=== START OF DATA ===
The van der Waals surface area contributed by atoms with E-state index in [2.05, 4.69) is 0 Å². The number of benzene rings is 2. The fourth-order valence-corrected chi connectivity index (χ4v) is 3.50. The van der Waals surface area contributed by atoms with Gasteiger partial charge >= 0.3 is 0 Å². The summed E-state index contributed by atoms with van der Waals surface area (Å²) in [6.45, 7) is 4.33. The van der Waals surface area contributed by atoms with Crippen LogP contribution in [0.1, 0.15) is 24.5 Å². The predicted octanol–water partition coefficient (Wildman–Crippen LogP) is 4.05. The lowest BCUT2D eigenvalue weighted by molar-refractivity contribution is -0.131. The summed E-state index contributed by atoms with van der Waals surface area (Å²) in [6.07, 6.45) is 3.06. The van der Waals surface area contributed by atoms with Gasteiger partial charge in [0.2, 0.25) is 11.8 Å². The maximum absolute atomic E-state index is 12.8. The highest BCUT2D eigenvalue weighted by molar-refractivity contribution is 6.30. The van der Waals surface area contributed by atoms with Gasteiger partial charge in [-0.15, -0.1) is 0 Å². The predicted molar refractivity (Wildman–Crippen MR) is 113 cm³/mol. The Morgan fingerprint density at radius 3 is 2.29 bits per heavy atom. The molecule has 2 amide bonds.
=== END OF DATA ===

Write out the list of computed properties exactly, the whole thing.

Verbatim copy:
The van der Waals surface area contributed by atoms with E-state index in [2.05, 4.69) is 0 Å². The number of benzene rings is 2. The fourth-order valence-corrected chi connectivity index (χ4v) is 3.50. The van der Waals surface area contributed by atoms with Gasteiger partial charge >= 0.3 is 0 Å². The summed E-state index contributed by atoms with van der Waals surface area (Å²) in [6.45, 7) is 4.33. The van der Waals surface area contributed by atoms with Crippen LogP contribution in [0.1, 0.15) is 24.5 Å². The predicted octanol–water partition coefficient (Wildman–Crippen LogP) is 4.05. The lowest BCUT2D eigenvalue weighted by molar-refractivity contribution is -0.131. The summed E-state index contributed by atoms with van der Waals surface area (Å²) in [6.07, 6.45) is 3.06. The van der Waals surface area contributed by atoms with Gasteiger partial charge in [0.2, 0.25) is 11.8 Å². The maximum absolute atomic E-state index is 12.8. The highest BCUT2D eigenvalue weighted by molar-refractivity contribution is 6.30. The van der Waals surface area contributed by atoms with Gasteiger partial charge in [-0.15, -0.1) is 0 Å². The predicted molar refractivity (Wildman–Crippen MR) is 113 cm³/mol. The Morgan fingerprint density at radius 3 is 2.29 bits per heavy atom. The molecule has 2 amide bonds.